Of course, as the future takes its path, unforeseeable or unpredictable events or changes may and will occur. Neither Realism nor Liberalism, let alone any other IR theory, can accurately predict or even account for such unknowns, and thus these theories cannot alone dictate American policy. Changing IR environments require quick thinking and quick action by the officials of United States, and often such actions may not be rooted in a certain theory. However, IR theories can, should, and do account for a general groundwork on what the United States should do to deal with the rise of China. They present a certain set of guidelines and conditions for the international world, and outline how the United States should approach various aspects of China’s rise in the world stage. As a Liberal, I believe that the tenets of Liberalism would guide American IR policy in a way that would enable the most peaceful, and arguably more ‘humane’ and ‘free’ way of dealing with China. That being said, of course, the theory of Realism can also easily be applied when dealing with China. No major part or tenet of Realist theory has been proven incompatible with this new era of IR, and thus the arguments Realists make could equally well shape American policy for the coming years. It is my personal opinion, however, that ‘Realist’ policies would present a much more dangerous situation for both nations because of the potential for the ‘security dilemma’.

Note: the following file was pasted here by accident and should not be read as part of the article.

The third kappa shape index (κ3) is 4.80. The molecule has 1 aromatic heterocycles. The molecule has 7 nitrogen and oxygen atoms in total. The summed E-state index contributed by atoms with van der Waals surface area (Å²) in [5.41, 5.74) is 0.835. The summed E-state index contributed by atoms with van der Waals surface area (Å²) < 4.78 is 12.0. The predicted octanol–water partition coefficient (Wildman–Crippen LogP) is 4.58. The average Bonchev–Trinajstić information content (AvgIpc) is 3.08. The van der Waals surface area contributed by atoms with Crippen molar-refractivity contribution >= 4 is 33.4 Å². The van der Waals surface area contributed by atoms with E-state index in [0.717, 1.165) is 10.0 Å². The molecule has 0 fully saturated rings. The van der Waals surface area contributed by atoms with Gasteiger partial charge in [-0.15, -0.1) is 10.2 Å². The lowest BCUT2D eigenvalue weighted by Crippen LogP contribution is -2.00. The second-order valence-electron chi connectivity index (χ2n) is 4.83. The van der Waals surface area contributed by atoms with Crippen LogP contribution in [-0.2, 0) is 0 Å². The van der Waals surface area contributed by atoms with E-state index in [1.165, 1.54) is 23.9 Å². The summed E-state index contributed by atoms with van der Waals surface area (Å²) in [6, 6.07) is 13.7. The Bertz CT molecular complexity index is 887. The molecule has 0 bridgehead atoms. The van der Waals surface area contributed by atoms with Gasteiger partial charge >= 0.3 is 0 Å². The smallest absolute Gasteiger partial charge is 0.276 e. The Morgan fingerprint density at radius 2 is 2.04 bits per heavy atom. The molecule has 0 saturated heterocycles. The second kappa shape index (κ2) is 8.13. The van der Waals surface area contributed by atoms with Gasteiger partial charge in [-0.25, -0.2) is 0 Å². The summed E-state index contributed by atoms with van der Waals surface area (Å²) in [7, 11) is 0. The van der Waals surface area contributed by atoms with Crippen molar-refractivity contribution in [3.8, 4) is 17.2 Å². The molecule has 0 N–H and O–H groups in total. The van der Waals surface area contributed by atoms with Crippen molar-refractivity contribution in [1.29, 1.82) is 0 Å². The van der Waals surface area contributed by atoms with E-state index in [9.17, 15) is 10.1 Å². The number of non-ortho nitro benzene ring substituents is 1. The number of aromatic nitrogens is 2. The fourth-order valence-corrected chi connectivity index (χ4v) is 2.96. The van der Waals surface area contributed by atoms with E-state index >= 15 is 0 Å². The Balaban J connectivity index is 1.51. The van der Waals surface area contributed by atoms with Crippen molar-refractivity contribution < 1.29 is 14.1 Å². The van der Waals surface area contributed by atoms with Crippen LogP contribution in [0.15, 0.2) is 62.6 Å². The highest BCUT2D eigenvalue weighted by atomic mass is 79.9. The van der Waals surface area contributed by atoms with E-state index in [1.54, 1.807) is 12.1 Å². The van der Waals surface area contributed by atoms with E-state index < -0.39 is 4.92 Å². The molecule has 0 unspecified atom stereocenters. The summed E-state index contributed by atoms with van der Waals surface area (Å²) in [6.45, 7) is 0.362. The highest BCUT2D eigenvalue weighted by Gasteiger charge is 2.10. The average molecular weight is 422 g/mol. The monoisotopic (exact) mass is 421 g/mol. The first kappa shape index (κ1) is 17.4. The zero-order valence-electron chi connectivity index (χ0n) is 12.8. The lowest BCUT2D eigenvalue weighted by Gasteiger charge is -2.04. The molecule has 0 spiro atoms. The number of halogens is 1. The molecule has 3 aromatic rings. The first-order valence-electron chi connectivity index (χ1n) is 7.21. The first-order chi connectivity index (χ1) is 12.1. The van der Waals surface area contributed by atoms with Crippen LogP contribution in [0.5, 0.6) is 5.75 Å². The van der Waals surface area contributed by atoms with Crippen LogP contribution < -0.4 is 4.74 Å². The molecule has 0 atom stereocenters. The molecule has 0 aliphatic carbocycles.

A Jew’s Reflection on Violence in Palestine

It is hard today to escape news of the escalating conflict in Palestine and the violence, suffering, and deaths that it has caused. As a Jew, I watch with growing trepidation and disgust. Once again, I see the Israeli people, a people with whom I share a distinct ethnic and cultural heritage, engaged in acts of war. Hearing about the brutality of this war, I once again feel ashamed.